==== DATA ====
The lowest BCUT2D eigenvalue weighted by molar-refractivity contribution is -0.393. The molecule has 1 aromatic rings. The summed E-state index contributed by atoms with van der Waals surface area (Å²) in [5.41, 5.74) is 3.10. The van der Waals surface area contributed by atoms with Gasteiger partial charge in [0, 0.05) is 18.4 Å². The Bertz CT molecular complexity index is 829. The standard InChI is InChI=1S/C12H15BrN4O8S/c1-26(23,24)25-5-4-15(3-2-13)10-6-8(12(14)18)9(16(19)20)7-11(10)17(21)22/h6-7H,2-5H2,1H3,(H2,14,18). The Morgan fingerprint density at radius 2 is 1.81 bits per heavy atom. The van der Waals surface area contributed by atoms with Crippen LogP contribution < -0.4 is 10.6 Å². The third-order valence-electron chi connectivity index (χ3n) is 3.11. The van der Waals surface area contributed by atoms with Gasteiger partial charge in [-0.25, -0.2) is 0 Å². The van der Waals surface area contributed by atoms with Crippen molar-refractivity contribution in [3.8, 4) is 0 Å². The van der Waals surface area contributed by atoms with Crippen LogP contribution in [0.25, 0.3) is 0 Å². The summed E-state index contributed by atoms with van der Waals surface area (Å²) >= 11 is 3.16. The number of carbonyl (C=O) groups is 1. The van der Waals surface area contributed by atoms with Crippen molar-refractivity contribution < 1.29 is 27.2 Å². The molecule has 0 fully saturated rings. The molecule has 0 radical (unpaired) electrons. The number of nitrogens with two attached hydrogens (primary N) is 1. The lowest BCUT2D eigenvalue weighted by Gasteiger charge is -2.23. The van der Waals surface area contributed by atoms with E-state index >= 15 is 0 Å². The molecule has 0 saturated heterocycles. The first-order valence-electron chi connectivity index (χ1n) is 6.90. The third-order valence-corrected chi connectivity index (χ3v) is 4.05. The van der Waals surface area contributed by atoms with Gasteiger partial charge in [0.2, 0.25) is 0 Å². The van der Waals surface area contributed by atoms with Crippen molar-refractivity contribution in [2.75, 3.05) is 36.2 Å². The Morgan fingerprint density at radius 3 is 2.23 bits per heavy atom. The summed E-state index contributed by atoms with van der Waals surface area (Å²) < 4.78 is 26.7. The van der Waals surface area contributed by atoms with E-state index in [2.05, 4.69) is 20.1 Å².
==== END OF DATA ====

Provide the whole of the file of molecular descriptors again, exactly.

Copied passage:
The lowest BCUT2D eigenvalue weighted by molar-refractivity contribution is -0.393. The molecule has 1 aromatic rings. The summed E-state index contributed by atoms with van der Waals surface area (Å²) in [5.41, 5.74) is 3.10. The van der Waals surface area contributed by atoms with Gasteiger partial charge in [0, 0.05) is 18.4 Å². The Bertz CT molecular complexity index is 829. The standard InChI is InChI=1S/C12H15BrN4O8S/c1-26(23,24)25-5-4-15(3-2-13)10-6-8(12(14)18)9(16(19)20)7-11(10)17(21)22/h6-7H,2-5H2,1H3,(H2,14,18). The Morgan fingerprint density at radius 2 is 1.81 bits per heavy atom. The van der Waals surface area contributed by atoms with Crippen LogP contribution < -0.4 is 10.6 Å². The third-order valence-electron chi connectivity index (χ3n) is 3.11. The van der Waals surface area contributed by atoms with Gasteiger partial charge in [-0.25, -0.2) is 0 Å². The van der Waals surface area contributed by atoms with Crippen molar-refractivity contribution in [3.8, 4) is 0 Å². The van der Waals surface area contributed by atoms with Crippen LogP contribution in [0.25, 0.3) is 0 Å². The summed E-state index contributed by atoms with van der Waals surface area (Å²) >= 11 is 3.16. The number of carbonyl (C=O) groups is 1. The van der Waals surface area contributed by atoms with Crippen molar-refractivity contribution < 1.29 is 27.2 Å². The molecule has 0 fully saturated rings. The molecule has 0 radical (unpaired) electrons. The number of nitrogens with two attached hydrogens (primary N) is 1. The lowest BCUT2D eigenvalue weighted by Gasteiger charge is -2.23. The van der Waals surface area contributed by atoms with E-state index >= 15 is 0 Å². The molecule has 0 saturated heterocycles. The first-order valence-electron chi connectivity index (χ1n) is 6.90. The third-order valence-corrected chi connectivity index (χ3v) is 4.05. The van der Waals surface area contributed by atoms with Gasteiger partial charge in [0.2, 0.25) is 0 Å². The van der Waals surface area contributed by atoms with Crippen molar-refractivity contribution in [2.75, 3.05) is 36.2 Å². The Morgan fingerprint density at radius 3 is 2.23 bits per heavy atom. The summed E-state index contributed by atoms with van der Waals surface area (Å²) < 4.78 is 26.7. The van der Waals surface area contributed by atoms with E-state index in [2.05, 4.69) is 20.1 Å².